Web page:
American Lung Association Fights Back Against Lung Disease

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By: Gina Pitisci

Lung disease is responsible for one in seven deaths in the United States, and a local organization is bringing awareness to help reduce that number and save lives.

“I wanted control of my life again because the cigarettes controlled me," Gil Ziffer, Tallahassee City Commissioner, said.

Tallahassee City Commissioner, Gil Ziffer made the decision to quit smoking 20 years ago and thanks to the help of programs offered at the American Lung Association, he has not picked up a cigarette since.

"We have a freedom from smoking online program, where people can register and be part of an online community and actually go through the modules at their own pace because we know that a lot of times people aren't really comfortable doing it in a one on one or in a group setting," Patty Ballantine, American Lung Association, said.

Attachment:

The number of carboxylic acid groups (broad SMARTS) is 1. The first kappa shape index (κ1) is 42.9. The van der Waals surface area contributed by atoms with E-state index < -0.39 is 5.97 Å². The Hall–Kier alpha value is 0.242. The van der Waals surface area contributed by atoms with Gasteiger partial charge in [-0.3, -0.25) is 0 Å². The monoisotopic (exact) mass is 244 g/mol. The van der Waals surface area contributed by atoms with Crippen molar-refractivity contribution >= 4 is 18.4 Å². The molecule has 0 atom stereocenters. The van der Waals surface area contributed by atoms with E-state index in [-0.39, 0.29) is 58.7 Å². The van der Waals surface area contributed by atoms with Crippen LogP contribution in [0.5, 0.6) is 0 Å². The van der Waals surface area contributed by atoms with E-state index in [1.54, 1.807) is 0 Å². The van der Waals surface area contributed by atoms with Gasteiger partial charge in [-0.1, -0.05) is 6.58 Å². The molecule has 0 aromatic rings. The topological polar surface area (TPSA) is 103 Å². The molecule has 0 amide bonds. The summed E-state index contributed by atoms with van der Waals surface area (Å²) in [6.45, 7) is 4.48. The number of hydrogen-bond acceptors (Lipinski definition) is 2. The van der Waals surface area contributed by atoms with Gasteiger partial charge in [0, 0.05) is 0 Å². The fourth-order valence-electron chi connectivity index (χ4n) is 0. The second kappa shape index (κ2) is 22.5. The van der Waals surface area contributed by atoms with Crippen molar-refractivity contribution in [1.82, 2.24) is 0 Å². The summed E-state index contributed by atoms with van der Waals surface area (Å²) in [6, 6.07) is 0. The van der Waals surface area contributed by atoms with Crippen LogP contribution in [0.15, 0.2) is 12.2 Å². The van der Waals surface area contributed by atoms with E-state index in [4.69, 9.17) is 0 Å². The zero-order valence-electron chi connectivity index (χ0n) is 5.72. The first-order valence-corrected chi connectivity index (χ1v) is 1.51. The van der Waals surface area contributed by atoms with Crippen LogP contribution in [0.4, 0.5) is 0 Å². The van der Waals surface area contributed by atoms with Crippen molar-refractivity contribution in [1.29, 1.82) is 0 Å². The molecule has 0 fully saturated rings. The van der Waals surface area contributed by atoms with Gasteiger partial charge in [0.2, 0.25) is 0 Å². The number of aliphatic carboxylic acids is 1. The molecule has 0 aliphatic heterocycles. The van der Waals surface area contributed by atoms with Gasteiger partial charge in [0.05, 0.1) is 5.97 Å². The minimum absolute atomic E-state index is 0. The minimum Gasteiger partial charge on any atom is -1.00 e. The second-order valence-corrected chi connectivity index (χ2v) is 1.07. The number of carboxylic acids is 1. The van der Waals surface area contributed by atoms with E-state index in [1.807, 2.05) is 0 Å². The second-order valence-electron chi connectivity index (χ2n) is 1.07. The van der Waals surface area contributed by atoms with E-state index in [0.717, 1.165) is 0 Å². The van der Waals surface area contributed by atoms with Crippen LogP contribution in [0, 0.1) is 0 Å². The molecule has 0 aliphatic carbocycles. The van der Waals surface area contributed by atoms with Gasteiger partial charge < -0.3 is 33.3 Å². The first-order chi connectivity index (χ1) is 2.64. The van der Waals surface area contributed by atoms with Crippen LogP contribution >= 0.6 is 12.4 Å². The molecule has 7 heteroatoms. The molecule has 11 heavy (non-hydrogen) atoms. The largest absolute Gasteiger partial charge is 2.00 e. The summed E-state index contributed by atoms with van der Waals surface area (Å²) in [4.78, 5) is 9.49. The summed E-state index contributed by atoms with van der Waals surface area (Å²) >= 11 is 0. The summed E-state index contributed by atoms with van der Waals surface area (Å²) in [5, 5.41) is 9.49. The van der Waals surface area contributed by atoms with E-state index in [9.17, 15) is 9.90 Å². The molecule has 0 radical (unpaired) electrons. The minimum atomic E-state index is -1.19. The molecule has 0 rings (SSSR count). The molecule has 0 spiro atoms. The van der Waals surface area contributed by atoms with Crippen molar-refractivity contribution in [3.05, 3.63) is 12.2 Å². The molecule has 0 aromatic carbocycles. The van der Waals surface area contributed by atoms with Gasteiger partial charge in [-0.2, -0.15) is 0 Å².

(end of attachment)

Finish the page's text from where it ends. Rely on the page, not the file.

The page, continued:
Medical experts also say by you smoking now, it may mean you're kids could be more prone to lung disease later.

"Even if you don't smoke directly around your child so you smoke outside your house or you don't smoke in the car when they are in the car with you, tobacco smoke order and the irritants stay with you,” Brian Wilson, MD, Allergy & Asthma Specialist, said. “They stay on your clothes, they stay on your body and your hair and that has a defnite effect on a kid."

Until the world is free of lung disease the American Lung Association plans to continue to do what they can to help those who have been diagnosed, and the many that may be diagnosed in the future.

Each year the American Lung Association funds more than 200 research grants for treatments and to help find cures for lung disease.

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